If you leave Montgomery, Alabama heading south on US Highway 331, you’ll pass through the small community of Highland Home then, before you reach Luverne, you’ll pass Trump Towers on your left. Yes, that’s right: Trump Towers. Not the one you’re familiar with, the one in Manhattan. This one is slightly less grandiose, comprised of a corrugated metal grain silo about two stories tall with an attached outdoor stairwell and something that looks like a screened porch connected to it. I wouldn’t have associated the former president’s monolithic construct with this one in rural Crenshaw County, except that the words “Trump Towers” are painted on it. If you do decide to go down and see it for yourself, you’ll know that you’re getting close when you pass the now-dilapidated Hillbilly Mall on your right.
For personal reasons, I had occasion to travel that route several times this summer, through south-central Alabama and also into the northern Florida Panhandle. My son, who is quite the baseball player, had a state championship all-stars tournament in Andalusia, Alabama, and as Southerners are wont to do, we also made our annual pilgrimage to the Gulf, staying at a state park on the famed 30A. Youth-league baseball and the beach are staples of a Southern summer.
Though my family members see the road as something to endure and tolerate on the way to what we’re actually going to do, I see the road as part of the trip. They want to buckle in with windows up and A/C on, then barrel down the interstate, only to be alerted or disturbed when we’re almost there. Me, I want back roads, windows down, radio up, arm out the window, passing through small towns. My wife and kids usually look at the maps on their phones and tell me that my route takes longer, to which I answer, “I know.”
Driving for more than an hour on a Southern two-lane highway allows for lots of time to look and think. A few things pass by consistently: empty fields, stands of trees, collapsing homes and trailers, some inhabited homes and trailers, small gas stations and equally small churches. Otherwise, it’s the whir of the tires on the black top, on a winding route through green space. But I choose it anyway, for two reasons. First, the interstate is, to me, mind-numbingly monotonous. It’s faster, certainly, but so impersonal and bland as to be distasteful. The interstate robs a road trip of humanity, reducing it to speed, gas, and fast food. Second, you get a feel for your neighbors’ lives in nearby communities when you see their homes, read their signs, and chat with folks at the stores and restaurants where you stop. This observation doesn’t have to be scientific or formal— in fact, it’s better if it’s not. Out in the country, pushing record and asking a question isn’t going to get much more than hesitancy.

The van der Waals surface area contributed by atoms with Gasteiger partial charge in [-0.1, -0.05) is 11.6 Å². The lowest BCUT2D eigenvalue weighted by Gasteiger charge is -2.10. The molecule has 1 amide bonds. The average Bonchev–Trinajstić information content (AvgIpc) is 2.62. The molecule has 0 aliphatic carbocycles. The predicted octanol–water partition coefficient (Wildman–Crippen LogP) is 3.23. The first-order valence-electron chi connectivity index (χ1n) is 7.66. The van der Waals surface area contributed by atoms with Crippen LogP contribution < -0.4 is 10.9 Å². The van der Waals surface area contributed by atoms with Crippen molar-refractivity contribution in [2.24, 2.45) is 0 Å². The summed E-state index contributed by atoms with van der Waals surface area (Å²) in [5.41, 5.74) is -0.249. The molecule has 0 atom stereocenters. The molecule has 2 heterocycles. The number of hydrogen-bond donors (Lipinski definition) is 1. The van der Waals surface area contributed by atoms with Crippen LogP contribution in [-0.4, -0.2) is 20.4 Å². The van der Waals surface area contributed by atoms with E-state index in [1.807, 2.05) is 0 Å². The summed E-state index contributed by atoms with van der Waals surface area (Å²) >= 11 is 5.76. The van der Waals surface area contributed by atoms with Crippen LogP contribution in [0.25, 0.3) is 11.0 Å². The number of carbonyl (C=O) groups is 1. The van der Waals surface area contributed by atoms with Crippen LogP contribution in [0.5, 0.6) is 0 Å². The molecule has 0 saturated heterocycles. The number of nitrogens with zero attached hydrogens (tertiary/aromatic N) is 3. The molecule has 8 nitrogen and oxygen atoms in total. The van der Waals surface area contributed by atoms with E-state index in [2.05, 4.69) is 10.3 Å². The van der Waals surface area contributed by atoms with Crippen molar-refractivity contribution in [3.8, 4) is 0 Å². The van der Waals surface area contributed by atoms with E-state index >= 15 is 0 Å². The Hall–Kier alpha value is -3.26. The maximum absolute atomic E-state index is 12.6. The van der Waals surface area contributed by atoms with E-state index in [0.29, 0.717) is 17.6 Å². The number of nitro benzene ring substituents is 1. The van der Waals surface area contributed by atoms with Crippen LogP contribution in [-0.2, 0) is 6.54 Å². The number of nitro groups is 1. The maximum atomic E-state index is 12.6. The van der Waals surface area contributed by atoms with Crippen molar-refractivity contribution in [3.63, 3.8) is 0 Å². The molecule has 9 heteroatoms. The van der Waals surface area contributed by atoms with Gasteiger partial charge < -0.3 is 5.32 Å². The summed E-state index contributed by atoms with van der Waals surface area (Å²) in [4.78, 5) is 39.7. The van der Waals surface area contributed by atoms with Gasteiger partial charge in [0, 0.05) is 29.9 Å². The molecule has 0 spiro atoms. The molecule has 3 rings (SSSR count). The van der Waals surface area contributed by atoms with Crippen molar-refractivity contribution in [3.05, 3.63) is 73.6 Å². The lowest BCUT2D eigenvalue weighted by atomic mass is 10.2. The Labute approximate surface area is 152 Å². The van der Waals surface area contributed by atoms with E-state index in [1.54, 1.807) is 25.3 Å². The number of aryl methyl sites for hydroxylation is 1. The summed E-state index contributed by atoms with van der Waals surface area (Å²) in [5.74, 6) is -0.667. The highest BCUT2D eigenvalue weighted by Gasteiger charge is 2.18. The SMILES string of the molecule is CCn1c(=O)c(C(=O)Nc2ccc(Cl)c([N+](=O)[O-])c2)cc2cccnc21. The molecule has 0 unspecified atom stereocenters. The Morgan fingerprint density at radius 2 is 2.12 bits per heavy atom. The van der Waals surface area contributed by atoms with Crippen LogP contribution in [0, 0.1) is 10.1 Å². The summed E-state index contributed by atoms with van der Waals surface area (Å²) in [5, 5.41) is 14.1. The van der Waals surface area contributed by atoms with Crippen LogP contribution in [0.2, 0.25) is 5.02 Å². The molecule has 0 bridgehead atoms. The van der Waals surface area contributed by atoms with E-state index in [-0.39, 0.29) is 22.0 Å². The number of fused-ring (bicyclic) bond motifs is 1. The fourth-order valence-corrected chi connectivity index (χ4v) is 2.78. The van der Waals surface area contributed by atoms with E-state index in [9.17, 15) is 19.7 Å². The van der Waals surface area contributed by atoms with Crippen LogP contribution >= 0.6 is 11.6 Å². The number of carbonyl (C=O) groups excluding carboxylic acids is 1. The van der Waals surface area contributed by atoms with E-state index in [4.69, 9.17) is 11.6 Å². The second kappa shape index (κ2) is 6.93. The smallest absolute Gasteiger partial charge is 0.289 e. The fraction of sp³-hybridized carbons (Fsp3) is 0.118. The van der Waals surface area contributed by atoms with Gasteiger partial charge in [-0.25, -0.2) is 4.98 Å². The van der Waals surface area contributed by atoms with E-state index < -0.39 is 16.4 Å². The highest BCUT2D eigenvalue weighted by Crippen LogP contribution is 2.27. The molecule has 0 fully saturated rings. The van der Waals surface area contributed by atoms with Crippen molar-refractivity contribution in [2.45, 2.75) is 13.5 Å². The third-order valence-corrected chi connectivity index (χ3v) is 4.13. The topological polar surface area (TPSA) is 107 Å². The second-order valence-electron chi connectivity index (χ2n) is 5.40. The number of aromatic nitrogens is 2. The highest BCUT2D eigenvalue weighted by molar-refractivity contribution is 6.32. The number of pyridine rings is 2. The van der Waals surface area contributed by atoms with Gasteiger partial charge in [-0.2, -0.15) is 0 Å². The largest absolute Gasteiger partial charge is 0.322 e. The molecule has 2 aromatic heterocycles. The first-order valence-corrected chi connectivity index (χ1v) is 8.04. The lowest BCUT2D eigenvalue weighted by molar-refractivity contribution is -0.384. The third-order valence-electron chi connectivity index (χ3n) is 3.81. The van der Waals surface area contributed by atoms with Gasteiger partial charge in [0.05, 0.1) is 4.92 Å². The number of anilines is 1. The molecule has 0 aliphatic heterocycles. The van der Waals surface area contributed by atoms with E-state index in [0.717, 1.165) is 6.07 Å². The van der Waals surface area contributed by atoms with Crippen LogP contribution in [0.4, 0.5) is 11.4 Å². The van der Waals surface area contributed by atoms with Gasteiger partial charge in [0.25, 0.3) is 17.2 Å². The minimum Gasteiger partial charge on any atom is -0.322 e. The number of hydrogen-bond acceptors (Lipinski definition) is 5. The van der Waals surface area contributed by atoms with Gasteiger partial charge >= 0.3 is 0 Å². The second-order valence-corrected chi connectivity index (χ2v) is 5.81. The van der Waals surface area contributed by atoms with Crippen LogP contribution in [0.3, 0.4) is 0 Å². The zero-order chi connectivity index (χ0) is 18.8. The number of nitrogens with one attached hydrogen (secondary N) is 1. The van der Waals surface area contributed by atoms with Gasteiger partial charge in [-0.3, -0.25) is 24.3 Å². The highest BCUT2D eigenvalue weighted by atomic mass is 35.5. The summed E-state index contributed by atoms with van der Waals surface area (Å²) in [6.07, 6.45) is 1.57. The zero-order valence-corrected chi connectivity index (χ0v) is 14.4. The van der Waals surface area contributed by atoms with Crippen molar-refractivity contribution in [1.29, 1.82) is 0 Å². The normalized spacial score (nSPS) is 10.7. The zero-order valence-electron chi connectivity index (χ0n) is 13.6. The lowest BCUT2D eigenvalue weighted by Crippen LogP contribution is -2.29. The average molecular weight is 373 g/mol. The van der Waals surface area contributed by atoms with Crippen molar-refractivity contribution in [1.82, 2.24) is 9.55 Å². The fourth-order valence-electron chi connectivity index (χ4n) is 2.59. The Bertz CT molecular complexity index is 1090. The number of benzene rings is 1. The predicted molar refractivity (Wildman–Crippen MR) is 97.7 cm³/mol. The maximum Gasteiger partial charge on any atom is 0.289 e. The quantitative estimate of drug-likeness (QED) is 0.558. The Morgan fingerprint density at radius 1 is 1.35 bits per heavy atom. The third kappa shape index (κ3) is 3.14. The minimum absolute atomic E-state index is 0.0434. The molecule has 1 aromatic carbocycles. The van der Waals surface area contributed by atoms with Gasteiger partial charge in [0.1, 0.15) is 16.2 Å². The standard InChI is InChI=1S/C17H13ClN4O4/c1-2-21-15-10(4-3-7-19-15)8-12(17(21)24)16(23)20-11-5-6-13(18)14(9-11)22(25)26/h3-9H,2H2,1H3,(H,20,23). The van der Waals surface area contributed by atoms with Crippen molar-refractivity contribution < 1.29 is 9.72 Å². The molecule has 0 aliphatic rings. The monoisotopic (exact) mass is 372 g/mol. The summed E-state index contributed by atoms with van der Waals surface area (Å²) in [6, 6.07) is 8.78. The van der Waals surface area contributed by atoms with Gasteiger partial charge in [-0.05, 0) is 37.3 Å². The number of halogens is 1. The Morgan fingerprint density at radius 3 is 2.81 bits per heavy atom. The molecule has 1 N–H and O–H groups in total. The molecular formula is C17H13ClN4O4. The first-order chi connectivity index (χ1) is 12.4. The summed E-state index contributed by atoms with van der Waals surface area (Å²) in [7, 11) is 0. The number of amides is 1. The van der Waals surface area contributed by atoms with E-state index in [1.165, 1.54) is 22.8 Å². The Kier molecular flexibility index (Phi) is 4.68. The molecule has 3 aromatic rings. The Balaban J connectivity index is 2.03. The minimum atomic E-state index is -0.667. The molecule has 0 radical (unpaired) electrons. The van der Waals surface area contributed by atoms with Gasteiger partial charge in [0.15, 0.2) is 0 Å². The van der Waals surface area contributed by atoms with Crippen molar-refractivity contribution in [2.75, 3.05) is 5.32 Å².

So, the decision to take 331, not I-65, was easy for me. On one of the trips, my daughter rode with me and was surprised when I said, “Oh, a rebel flag. I thought we’d’ve seen one sooner.” She asked what I meant, and I tried to explain some Southerners’ propensity for hanging these flags out, but her wrinkled expression told me that she didn’t see my point, or theirs. But along the way you will see Confederate flags a few times, including some monuments and historic markers, as well as the occasional Trump flag these days.
The fact of Alabama’s – and the larger South’s – support for President Trump belies other forces in our culture, especially in the rural areas where his support is strongest. Personally, I see no reason why rural Southerners would have an affinity for a spray-tanned real estate developer from New York. Yet, my best guess relates to how Trump’s charisma, rhetoric, and public speaking style parallel George Wallace’s in some ways: a snide refusal to concede other viewpoints, openly insulting one’s opponents, harsh treatment of hecklers and protestors at public events. Many Southerners see those traits not as rude or undignified, but as displays of strength. Likewise, Trump has mastered the art of the monster/boogeyman, forming narratives about vaguely defined people whose primary notable features are that they ruin everything good, that they don’t deserve any respect at all, and their defeat will yield unimaginable prosperity. Southerners love a boogeyman narrative: yankees and carpetbaggers in the mid- to late 1800s, communists during the Depression, and the outside agitators, beatniks, and hippies that stirred up the Civil Rights movement. The Trump flags these days probably connote a disdain for Joe Biden, Nancy Pelosi, and AOC, the current boogeymen – boogeypeople? – who’ve replaced Harry Reid, Barack Obama, and Bill Clinton as the monsters du jour.
Maybe this myth of forthcoming prosperity is appealing out in the rural areas because there has been so much out-migration and blight, making the idea of a new gilded age more than welcome. Highway 331, like many rural Southern roads, is dotted with attempts at revitalizing small downtowns, but it is also lined with the now-closed businesses of yesteryear. Small stores with names like Bob’s Grocery cave in slowly, while the new Jack’s or Dollar General invite their former customers to come on in. But at the same time, the narratives of those communities are changing, too: in empty storefronts appear a Mexican restaurant, a dimly lit trendy coffee shop, and a Main Street office where something like a family-owned hardware store or café used to be.